Posted by News Express | 15 September 2021 | 903 times
By PAMELA EBOH, Awka
Former Governor of Anambra State, Mr. Peter Obi, on Tuesday expressed shock over the attack on school children sitting for the West African Examination Council (WAEC) examination in Imo State.
He said that following the suspension of the sit-at-home order by the Indigenous People of Biafra (IPOB), it is reasonable to suspect that other forces might be hiding behind IPOB to draw back the South-East through such acts as well as the needless call for stay at home on Mondays.
Obi, the 2019 vice presidential candidate of the Peoples Democratic Party (PDP), described Monday as a critical day for business/official work, saying that blanking it out will only be hurting the economy of the South-East.
Speaking to journalists, Obi tagged the action as un-Igbo, out of place and a misguided aggression.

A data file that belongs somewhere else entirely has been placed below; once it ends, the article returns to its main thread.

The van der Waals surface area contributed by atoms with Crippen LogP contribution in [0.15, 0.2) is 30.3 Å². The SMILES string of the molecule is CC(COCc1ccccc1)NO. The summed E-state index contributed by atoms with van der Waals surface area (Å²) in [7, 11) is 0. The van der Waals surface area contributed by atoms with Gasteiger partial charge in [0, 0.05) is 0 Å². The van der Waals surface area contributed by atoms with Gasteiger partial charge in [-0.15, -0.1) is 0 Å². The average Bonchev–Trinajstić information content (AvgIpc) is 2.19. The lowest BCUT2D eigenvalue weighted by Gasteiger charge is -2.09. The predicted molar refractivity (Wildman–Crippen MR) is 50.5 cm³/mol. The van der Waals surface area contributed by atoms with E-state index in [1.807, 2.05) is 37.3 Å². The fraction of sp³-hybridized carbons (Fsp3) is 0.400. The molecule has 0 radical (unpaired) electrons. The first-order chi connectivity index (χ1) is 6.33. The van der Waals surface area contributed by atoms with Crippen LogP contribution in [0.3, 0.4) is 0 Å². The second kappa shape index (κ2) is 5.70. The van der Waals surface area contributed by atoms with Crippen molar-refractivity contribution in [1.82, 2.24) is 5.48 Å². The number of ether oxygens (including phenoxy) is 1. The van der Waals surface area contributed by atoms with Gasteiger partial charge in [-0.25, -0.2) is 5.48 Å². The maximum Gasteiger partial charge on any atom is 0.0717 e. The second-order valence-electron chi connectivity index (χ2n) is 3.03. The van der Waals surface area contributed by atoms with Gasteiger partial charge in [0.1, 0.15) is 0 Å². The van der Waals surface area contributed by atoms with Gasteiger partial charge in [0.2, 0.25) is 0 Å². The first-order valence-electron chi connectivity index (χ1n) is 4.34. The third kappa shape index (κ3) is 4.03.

He said: “I do not believe any Igbo man would contemplate attacking innocent school children, more so those taking their WAEC exams, to compete with the rest of West Africans over academic excellence. Education should ideally be treated as something ‘sacred’, because it is not just about the future of the children, but also the future of the society.
“Since IPOB has announced suspension of sit-at-home, it is reasonable to suspect that other forces might be hiding behind IPOB to draw back the South-East through such acts as well as the needless call for stay at home on Mondays, a critical day for business/official work, which is only hurting the economy of the South-East.
“It is perplexing against the fact that IPOB had issued countless press releases suspending the Monday sit-at-home and therefore could not logically be responsible for the attack.”
While wondering who the attackers might be, Obi called for proper investigations to unravel those behind the attack.
He urged political leaders to further strengthen their collective engagements with the view to charting the best path for the South-East.
He asked: “Would investors come to the zone under the present condition? Would established businesses not think of leaving the South-East under such a condition? Would traders from neighbouring countries that flock Aba and Onitsha on Mondays not seek and stick with alternatives? Would some industries not think of re-locating?”
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